Decision-making involves both logical and emotional components: I have to be comfortable with listening and accepting the message, based on the setting, trust-relationship with speaker, value of the message and how the message is delivered.  In other words, there is both an art and science to making the presentation compelling. Unfortunately, too many people make presentations, especially those using PowerPoint, focus almost exclusively on the logic –the facts and more facts to support; the result is that much of the data overwhelms the audience which detracts from the presentation’s value. 

For example, an investor relations person had a 42 page deck to convince people to buy into a fund. When asked whether there was a single competitive advantage that the fund and company presented, she said yes. It took 2 minutes to find it – in a footnote on pager 20.

Brent Gleeson, in TakingPoint: A Navy Seal’s 10 Fail-Safe Principles for Leading through Change, picks up on the art side, with his five T’s of Change communications:

  • Technique.  How a message is delivered, especially given the level of the audience’s initial alignment with it, is key to the extent that it will be compelling or not.  You need a well-defined communication strategy that takes into account emotional connections.
  • Timing.  Sometimes a message is complicated, and presenting all the information at one can be overwhelming. Time the components, staggering some of the details to ensure audience absorption. Also, repetition of key elements of a difficult-to-grasp message is critical.  Multiple opportunities to deliver a message increases reception exponentially.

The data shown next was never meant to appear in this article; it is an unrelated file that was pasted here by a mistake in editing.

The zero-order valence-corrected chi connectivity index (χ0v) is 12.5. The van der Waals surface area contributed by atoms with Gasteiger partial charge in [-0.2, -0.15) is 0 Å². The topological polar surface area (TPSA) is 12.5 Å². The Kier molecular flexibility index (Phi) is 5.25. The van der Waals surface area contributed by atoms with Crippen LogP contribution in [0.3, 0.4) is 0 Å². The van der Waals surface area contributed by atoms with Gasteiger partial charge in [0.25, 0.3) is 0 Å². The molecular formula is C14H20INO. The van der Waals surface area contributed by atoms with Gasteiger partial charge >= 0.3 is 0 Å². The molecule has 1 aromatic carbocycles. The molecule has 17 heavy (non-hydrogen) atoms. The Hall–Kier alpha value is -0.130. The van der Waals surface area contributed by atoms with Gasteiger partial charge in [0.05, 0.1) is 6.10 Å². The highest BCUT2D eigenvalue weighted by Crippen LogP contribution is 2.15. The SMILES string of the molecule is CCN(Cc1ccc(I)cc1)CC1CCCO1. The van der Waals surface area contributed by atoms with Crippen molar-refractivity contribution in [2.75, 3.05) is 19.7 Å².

• Tools. Using multiple media, in a world where different generations “tune-in” differently will significantly improve acceptance of the message. Make sure the message has sharable components (e.g., buzzwords, catch-phrases) so people can share it with others and thereby create a viral loop.) 
  • Temperament. Since change is scary and stressful, maintain a positive mental attitude in the delivery. The goal is to invigorate and excite people if possible, or at least transfer a calmness to the audience.
  • Transparency. Trust underlies “buying-in” to your proposition. When things go wrong, address it in real-time, let your partners know about it. Share what you plan to do get things back on track, and engage the team in participating.

Achieve the first goal of gaining acceptance for change, then gain acceptance for the specific proposal. You usually can modify proposal details; you can’t go back and establish trust and credibility if you didn’t do it the first time!   Have you discovered additional ways of mastering the art-and –science of delivering compelling presentations? If so, share them with us.

Six Principles for Persuasive Communications

How do you get acceptance for an important message? Brent Gleeson, in TakingPoint,  identified six basic principles that apply to most of us. Heeding them will let to more persuasive communications.

  • Keep it short and simple. To accept your message, a person has to understand it and be able to share it in a variety of formats, with other people who are part of their decision-making “team”. If it’s complex, involves lots of jargon, etc. you’ve presented a major obstacle. Use success stories because people are used to sharing them! Keep it simple, direct, and flexible – so the person can expand on the parts that most resonate for her/him.